The richest beef broth is the one you make yourself, and it makes the most savory soups and sauces you ever tasted. And since you’re already making broth, you might as well can some meat too. After discovering how ridiculously easy it is, if you’re like me you’ll make your own from now on. There’s just no down side. It’s cheap, it’s easy, and it tastes better than anything you can buy.
Plus, it’s an excellent addition to your emergency food supply.
Beef Broth Recipe
Don’t worry about the lack of specifics — I’ll explain quantities in just a moment.
- Beef Shank (“soup bones” with meat still on them)
Yes, it’s that simple. No spices, no herbs, no vegetables, no worries. Just meat, salt, and water.
Beef Broth Instructions
1. Getting the right meat. What you’re looking for it this:
This is a cross-cut of the cow’s forearm. It has lots of connective tissue, which is great for getting rich-tasting broth. If you can’t get this cut, I recommend chuck with the bone in.
The bone is very important for flavor. One great advantage of the shank is that the bone has a big chunk of marrow, unlike the chuck.
I use organic grass-fed beef because it has a richer, gamier taste that is essential for stews and sauces and basically any recipe for which canned beef is suitable. In other words, anything that canned beef or broth is good for, you need the slightly gamy taste of grass-fed beef.
2. Figuring the quantity. Get out your largest stock pot. You’re going to use whatever amount of meat it takes to fill it halfway.
3. Roasting. Put the meat in a 350 oven for 30 minutes, then turn the heat down to 275 and roast it until rather dark — probably an hour more. If the meat has drawn away from the bone, and the edges of the bone are starting to turn brown, that’s a very good sign. You can try to keep roasting until this happens, but just don’t let the meat get dry and crisp. The inside needs to be tender for canning.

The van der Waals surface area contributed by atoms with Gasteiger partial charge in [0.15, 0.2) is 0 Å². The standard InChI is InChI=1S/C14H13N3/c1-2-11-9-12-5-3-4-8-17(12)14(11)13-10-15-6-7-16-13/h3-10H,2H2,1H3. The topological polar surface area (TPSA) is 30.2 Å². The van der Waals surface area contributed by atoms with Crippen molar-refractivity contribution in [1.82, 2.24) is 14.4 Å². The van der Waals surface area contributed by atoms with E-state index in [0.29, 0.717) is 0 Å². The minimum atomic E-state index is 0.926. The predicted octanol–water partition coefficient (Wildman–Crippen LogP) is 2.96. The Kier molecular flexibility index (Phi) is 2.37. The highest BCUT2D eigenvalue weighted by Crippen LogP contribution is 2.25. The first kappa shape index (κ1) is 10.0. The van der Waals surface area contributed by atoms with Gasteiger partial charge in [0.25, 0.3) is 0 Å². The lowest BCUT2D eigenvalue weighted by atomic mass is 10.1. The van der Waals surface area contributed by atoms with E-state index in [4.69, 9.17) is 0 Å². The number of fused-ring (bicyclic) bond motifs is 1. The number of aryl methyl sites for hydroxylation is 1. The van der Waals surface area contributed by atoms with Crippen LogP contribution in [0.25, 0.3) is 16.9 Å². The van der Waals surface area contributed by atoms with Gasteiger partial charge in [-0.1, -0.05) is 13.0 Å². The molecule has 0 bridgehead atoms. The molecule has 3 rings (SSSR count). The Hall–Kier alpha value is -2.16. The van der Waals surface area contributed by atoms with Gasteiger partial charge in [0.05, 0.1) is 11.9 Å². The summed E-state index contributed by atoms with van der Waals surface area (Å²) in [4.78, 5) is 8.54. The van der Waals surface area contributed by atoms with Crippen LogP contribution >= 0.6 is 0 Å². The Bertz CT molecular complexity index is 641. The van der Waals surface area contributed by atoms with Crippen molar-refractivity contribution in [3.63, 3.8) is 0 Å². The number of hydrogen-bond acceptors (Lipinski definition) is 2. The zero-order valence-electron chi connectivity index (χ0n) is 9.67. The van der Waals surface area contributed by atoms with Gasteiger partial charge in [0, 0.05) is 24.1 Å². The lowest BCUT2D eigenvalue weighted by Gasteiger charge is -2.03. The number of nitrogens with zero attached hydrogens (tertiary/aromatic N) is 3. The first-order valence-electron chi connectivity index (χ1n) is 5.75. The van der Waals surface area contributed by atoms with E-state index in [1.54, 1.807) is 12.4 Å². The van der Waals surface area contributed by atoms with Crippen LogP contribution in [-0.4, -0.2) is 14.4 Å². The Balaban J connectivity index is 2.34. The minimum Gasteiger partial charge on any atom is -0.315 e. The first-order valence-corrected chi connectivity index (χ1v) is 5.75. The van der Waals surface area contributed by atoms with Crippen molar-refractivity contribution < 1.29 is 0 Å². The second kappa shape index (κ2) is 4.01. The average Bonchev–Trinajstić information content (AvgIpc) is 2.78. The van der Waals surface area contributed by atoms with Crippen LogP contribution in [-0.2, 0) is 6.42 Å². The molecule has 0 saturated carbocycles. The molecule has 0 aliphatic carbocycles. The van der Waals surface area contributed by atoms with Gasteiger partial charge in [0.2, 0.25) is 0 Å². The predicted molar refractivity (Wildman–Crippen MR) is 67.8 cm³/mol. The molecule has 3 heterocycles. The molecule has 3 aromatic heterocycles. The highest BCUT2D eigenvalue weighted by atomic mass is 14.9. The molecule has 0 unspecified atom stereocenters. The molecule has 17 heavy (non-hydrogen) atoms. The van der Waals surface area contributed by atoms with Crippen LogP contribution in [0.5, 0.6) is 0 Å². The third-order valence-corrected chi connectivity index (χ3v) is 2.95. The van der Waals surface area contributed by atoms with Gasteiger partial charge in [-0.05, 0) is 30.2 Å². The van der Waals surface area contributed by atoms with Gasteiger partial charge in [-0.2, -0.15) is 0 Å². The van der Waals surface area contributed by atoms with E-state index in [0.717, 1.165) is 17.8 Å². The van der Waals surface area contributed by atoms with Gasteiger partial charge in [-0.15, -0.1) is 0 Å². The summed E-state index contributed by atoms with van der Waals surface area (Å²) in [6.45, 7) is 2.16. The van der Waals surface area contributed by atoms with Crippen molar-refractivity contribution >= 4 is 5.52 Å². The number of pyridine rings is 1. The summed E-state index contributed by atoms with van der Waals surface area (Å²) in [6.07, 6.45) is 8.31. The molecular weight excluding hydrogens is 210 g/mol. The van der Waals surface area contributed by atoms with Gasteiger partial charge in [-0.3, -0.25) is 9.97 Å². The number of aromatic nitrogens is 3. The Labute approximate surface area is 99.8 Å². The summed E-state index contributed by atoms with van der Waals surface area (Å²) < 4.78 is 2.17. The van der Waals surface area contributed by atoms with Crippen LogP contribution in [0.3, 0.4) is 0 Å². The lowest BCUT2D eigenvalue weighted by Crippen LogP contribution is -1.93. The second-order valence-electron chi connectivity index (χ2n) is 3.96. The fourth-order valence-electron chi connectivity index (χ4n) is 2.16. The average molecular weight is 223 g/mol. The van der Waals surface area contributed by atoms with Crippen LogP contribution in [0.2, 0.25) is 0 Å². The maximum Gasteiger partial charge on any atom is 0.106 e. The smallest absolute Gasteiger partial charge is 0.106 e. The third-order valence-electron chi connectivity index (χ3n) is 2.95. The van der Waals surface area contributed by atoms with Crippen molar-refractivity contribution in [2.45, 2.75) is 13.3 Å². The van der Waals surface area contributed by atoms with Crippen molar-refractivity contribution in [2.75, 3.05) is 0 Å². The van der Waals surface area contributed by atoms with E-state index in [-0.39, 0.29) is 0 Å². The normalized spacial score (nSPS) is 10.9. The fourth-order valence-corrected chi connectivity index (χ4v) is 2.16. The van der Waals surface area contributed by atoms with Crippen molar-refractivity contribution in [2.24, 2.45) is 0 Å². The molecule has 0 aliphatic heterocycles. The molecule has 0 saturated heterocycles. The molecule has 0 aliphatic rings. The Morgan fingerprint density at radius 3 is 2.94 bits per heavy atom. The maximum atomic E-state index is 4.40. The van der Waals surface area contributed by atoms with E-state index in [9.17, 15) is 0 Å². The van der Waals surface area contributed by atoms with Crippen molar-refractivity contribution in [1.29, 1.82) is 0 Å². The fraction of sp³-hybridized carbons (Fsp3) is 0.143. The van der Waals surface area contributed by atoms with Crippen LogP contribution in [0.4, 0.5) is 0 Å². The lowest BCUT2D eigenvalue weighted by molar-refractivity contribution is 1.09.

4. Simmering. Pour all the meat, bones, and fat, into the stock pot. Scrape the roasting pan drippings into the pot as well. Fill the pot with water, to within an inch or so from the top. Add some salt. Your experience will guide you, but I use about a tablespoon per five pounds of uncooked meat. It’s not a big deal — you’re going to add some in the canning step anyway. Bring to a boil and simmer for 10-14 hours, covered. The simmer really needs to be literally a simmer, very gentle to keep from boiling off water and flavor.
5. Sorting. Let cool, and separate the meat and bones from the liquid. I don’t skim the fat or clarify the broth, but you might prefer to. If so, follow these steps:
- Strain through a sieve.
- Skim the fat (chill, and then remove the hardened chunks of fat).
- To clarify:
- beat egg whites to soft peaks
- crumble egg shells and stir into whites
- stir all into the broth
- bring to simmer, stirring gently now and then, let simmer ten minutes
- strain through a towel
6. Packing. This is the part of canning where you put the stuff in jars before processing. I just pour the unskimmed, unclarified broth into the jars. Add a 1/2 teaspoon of salt per quart.
7. Processing. You have to get this right to avoid food poisoning. Do your own research, but we boil the broth and pour into hot jars, then process seven quarts at 10 pounds of pressure for 45 minutes. Be sure to let the pot cool before removing the lid.
Here’s what you get:
Now let’s see what to do with the meat and bones left over from the broth.
Canned Beef Instructions
Before canning the broth, you had to separate it from the meat and bones. There’s no reason to discard this, although you may choose to get rid of the bones. As you can see in the photo, I kept the bones.
Normally, your jars will be packed tight with meat, but the one pictured was the last jar. In any event, pack it down, add a level teaspoon of salt per quart, top it with broth, and process for 1.5 hours. The processing takes longer because you’re starting with cold or merely warm meat.
If you’d like to have more canned meat, the chuck is a great cut for this. Prepare it the same way you did the shank, but fill the pot with meat and then cover with water. Also, you’ll probably want to separate any large chunks of gristle from the meat before canning.
Notice that the meat is still nice and red. That’s because we stored it in the dark. If the room gets any light, all your food in jars will eventually turn gray.